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Property I
University of Tennessee School of Law
Plank, Thomas E.

table of contents
POSSESSORY ESTATES. 7
Introduction:7
1. Fee Simple [absolute]:7
a.Fee simple determinable[and possibility of reverter]:8
b.Fee simple subject to condition subsequent [and right of reentry]:.8
c.Fee Simple subject to executory limitation. 9
2. Fee Tail [and reverter]:9
3. Life estate:9
FUTURE INTERESTS. 11
Introduction:11
1. Reversion:11
2. Possibility of Reverter:.11
3. Right of entry:11
4. Remainders:.11
1)Vested Remainders: a vested remainder is one that is created in (1) an ascertained person; and (2) is not subject to a condition precedent. 11
a) Indefeasibly vested:.12
b) Vested subject to partial divestment (subject to open): .12
c) Vested subject to divestment: This is a vested remainder contingent upon some executory interest.12
2)Contingent remainders: a remainder is contingent if (1) it is given to an unascertained person; or (2) it is subject to a condition precedent.12
5. Executory interests:12
a.Springing Executory interest: cuts short (divests) the grantor. 12
b.Shifting Executory interest: cuts short (divests) the grantee. 12
THE RULE AGAINST PERPETUITIES. 13
The Common Law Rule Against Perpetuities (RAP)13
1. Statement of the Common Law Rule: No future interest is valid unless it either vests or fails to vest within a life or lives in being plus twenty-one years (the perpetuities period ). (Plus a 10 month gestation period, if applicable)13
2. When does the perpetuities period begin?. 13
Common Law RAP Analysis Steps. 13
1. Step One: Is the future interest vested ? 13
2. Step Two: Identify the measuring life or lives and whether any of them can be a validating life. .13
Tips for Identifying Who is a Measuring Life or Lives 14
Examples of how to test under the RAP:14
MODERN RULES:15
The Uniform Statutory Rule Against Perpetuities (USRAP)15
Wait and See Doctrine-15
Cy Pres Doctrine-.15
Policy re RAP:15
CO-OWNERSHIP AND MARITAL INTERESTS. 16
Tenancy in Common. 16
Joint Tenancy with Right of Survivorship.16
Tenancy by the Entirety. 17
Marital Interest. 17
LANDLORD-TENANT LAW… 19
Landlord-Tenant Law in Context. 19
Categories of Leasehold Estates. 19
1.Term of Years.19
2.Periodic Tenancy.20
3.Tenancy at Will.20
4.Tenancy at Sufferance. 20
Modern Revolution in Landlord-Tenant Law.20
LEADING UP TO POSSESSION.. 20
The Lease and the statute of frauds.20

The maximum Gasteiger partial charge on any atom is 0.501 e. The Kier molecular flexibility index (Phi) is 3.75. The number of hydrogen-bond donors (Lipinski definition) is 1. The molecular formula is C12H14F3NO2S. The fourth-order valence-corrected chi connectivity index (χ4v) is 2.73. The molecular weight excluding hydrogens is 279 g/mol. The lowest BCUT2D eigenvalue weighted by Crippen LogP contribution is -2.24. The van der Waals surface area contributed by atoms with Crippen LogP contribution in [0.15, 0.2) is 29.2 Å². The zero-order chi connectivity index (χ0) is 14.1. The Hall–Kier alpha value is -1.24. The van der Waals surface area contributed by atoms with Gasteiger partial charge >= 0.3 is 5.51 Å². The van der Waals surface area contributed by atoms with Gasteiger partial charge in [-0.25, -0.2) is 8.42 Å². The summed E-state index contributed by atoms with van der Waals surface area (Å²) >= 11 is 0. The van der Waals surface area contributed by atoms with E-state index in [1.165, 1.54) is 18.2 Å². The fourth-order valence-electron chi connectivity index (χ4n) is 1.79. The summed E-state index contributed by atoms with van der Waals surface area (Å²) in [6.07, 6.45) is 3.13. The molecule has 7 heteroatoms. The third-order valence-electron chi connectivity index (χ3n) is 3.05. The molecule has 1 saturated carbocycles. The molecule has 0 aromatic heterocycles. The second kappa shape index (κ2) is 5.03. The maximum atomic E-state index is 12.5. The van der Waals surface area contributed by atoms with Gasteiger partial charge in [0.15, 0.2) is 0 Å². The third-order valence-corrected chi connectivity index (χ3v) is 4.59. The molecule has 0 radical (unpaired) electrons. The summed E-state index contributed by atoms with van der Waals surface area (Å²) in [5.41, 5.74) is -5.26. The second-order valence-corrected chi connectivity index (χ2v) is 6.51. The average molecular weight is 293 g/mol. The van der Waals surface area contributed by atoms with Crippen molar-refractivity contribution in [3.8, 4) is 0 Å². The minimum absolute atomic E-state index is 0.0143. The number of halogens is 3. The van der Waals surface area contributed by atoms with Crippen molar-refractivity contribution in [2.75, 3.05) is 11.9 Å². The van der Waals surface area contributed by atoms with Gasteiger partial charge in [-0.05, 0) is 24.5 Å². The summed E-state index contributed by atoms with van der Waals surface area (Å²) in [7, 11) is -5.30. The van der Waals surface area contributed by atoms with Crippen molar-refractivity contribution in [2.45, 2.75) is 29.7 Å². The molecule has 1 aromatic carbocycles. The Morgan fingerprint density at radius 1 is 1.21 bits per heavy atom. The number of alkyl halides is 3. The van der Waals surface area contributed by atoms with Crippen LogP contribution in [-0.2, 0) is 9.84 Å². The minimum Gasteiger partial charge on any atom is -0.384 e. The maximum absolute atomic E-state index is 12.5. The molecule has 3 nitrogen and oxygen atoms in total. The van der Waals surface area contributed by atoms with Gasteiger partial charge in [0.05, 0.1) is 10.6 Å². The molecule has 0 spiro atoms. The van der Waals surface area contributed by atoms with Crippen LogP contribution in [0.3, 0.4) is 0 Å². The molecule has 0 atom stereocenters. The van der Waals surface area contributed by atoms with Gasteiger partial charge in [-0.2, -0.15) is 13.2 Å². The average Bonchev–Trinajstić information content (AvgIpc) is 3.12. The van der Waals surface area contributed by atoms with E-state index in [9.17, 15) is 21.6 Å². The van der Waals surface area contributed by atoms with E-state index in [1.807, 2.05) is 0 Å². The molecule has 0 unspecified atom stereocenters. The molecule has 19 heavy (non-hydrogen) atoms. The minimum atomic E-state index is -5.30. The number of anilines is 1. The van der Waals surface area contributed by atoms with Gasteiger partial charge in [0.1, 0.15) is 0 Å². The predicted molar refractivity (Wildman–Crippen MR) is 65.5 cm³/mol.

Selection of Tenants.20
Landlord’s Duty to Deliver Possession.21
DURING THE TENANT’S POSSESSION.. 21
1. Condition of the Leased Premises:21
a. Breach of the Covenant of Quiet Enjoyment21
Remedies:22
b. Constructive Eviction. 22
Remedies:22
c. Illegal Lease Doctrine. 22
d. The Implied Warranty of Habitability: New Common Law.. 22
2. Landlord Liability for Personal Injury.22
TRANSFER OF LEASEHOLD INTEREST.. 22
Assignment. 23
Sublease. 23
Transfers by Landlord. 24
TERMINATION OF THE TENANCY.. 24
Tenant’s rights when terminating the lease:24
Surrender.24
Abandonment24
Rights of Landlord When Tenant Abandons:24
Landlord’s Right to Terminate Lease.24
Self-Help Eviction. 24
Ejectment25
Summary Eviction Proceedings. 25
THE LAND TRANSACTION.. 34
Steps in the Process. 34
The Broker –. 34
The Contract – agreement between the buyer and seller.34
1.Statute of Frauds – a memorandum of this, sufficient to show an agreement, must be in writing. Contrast this with the deed which has to be totally in writing.34
Title Investigation :34
Marketability. 34
Duty To Disclose Defects:35
The Deed. 35
1.Statute of Frauds – the whole thing must be in writing, as opposed to the Contract which simply requires a memorandum.35
3.Covenants of title –. 36
i) Covenant of seisin. 36
ii) Covenant of the right to convey. 36
iii) Covenant against encumbrances. 36
i) Covenant of general warranty. 36
ii) Covenant of quiet enjoyment36
iii) Covenant of further assurances. 36
4.Damages – you can not sue on a covenant of title for more than the party received for the conveyance.37
5.Mortgages: ordinarily the buyer will make a down payment of a small fraction of the purchse price and borrow the rest of the money needed.37
After the Deed. 37
Implied Warranty of Quality. 37

ESTATES IN LAND CHART

PRESENT INTERESTS

FUTURE INTERSTS

REVERSION
-Grantor gets this when he gives away something less than his interest.

POSSIBILITY OF REVERTER
-Present interest must be determinable fee

RIGHT OF REENTRY
-Present interest = subject to condition subsequent

FEE TAIL
– To A and heirs of her body

IN GRANTOR

IN ANOTHER

VESTED REMAINDER
1. ascertained person; and
2. no condition precedent

FEE SIMPLE
– To A
– To A and heirs

LIFE ESTATE
– To A for life

DEFEASIBLE ESTATES

CONTINGENT REMAINDERS
1. unascertained person; or